Project Car Diaries: My 2006 Honda Civic Si Is Drivable After a Year of Blood, Sweat, and Swearing

The saga of this 2006 Civic Si will take you through what it’s like to revive a cheap, beater tuner car.

byAndrew P. Collins| UPDATED Jan 18, 2023 5:01 PM
Project Car Diaries: My 2006 Honda Civic Si Is Drivable After a Year of Blood, Sweat, and Swearing
Andrew P. Collins
Share

The great-handling chassis, satisfying shifter, and intensely Jekyll/Hyde personality of its high-revving engine make the eighth-generation (2006-2011) Honda Civic Si a GOAT in the sport compact scene. Of course, the one I bought was a bit of a shitbox. Undoing the sins of previous owners and setting this car up for myself has been fun, miserable, and educational. And the adventure with this Civic’s only just getting started.

Click here to see more project car stories on The Drive.

Tuner cars have been my thing for as long as I can remember. Forget The Fast And The Furious; by 2001 my friends and I were fantasizing about how to make our some-day cars look like what we’d seen on grainy Best Motoring clips downloaded at 56 kbps onto a beige computer tower the size of a truck tire.

This was my vibe when the eighth-gen Civic came out ... but alas, a $20,000 was still very much an aspirational concept to me. Andrew P. Collins

Honda Civics in particular have been special to me ever since I was toted to preschool in dad’s ’88 LX Sedan. It was metallic blue, like every other car in the ’80s, and stayed with the family for decades.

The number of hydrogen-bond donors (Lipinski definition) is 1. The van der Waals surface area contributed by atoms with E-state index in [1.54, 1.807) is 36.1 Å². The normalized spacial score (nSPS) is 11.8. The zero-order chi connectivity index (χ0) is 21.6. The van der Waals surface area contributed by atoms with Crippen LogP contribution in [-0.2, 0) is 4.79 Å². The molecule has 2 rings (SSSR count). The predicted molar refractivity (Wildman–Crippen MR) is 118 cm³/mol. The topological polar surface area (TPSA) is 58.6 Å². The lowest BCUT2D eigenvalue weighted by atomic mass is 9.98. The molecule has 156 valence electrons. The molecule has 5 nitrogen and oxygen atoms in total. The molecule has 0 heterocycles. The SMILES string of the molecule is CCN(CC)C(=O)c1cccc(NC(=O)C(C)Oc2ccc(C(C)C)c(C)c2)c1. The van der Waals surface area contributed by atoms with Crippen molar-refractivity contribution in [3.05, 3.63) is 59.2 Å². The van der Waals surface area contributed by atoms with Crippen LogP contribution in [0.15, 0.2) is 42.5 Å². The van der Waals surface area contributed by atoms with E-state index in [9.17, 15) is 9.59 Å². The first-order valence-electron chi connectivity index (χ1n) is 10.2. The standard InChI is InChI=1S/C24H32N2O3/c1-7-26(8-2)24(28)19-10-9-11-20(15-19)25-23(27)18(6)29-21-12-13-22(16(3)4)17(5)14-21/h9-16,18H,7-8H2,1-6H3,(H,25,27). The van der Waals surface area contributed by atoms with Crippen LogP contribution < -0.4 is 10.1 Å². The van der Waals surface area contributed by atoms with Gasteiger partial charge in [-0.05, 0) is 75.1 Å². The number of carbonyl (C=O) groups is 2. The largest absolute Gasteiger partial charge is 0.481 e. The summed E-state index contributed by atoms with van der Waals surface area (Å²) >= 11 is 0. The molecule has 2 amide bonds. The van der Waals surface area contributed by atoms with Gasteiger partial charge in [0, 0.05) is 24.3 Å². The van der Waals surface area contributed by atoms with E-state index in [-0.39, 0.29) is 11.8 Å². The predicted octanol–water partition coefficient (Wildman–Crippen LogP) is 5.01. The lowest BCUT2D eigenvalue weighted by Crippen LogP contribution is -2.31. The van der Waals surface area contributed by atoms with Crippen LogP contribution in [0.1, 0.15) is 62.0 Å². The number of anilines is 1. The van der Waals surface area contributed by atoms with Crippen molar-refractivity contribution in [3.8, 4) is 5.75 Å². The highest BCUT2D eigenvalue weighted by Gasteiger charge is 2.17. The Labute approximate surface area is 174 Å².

Flash forward to the mid-’00s and the eighth-gen Civic came out toward the end of my high school days. My tastes were finally maturing beyond body kits and blingy wheels but the FG2 coupe’s clean lines had an instant chokehold on me. Once I saw that immense tachometer, lit in red no less, I was done for. Anybody remember that scene in Wayne’s World when he sees that Stratocaster in the window?

Even though the lens is scratched up (I've got a new one ready to go in) the tachometer and gauge cluster layout in general is one of the eighth-gen Civic's coolest features. Andrew P. Collins

Anyway, I could barely afford the salvage-title non-VTEC Integra I drove back then so a brand-new car was completely out of the question. You can see where this is going: in 2021 I finally found myself in a position to start a new project and realized I could afford an eighth-gen Civic Si. Once my colleagues validated the choice as a great cheap candidate for track-day fun (I still don’t feel comfortable spending new-car money) I locked into the idea as my automotive experience.

When it comes to used car shopping, prevailing wisdom is to buy the cleanest, most stock, fewest-owner machine you can find. But I wasn’t looking for a cherry example that might ripen into an earnest collectible with careful stewardship. I wanted a car I could take apart and try to put back together, then flog on rough roads and in bad weather—an inexpensive example I wouldn’t feel guilty about dinging or letting my dog stink up.

"Who are you calling stinky?" Andrew P. Collins

My only actual requirements: 2006-2008 (the first front facia design) Civic Si coupe with no navigation and a clean title. Since Honda’s never made an automatic Si, I didn’t have to worry about narrowing two-pedal cars off my list. There are compelling reasons to focus on later cars if you're shopping yourself, but I'll get into that in another post.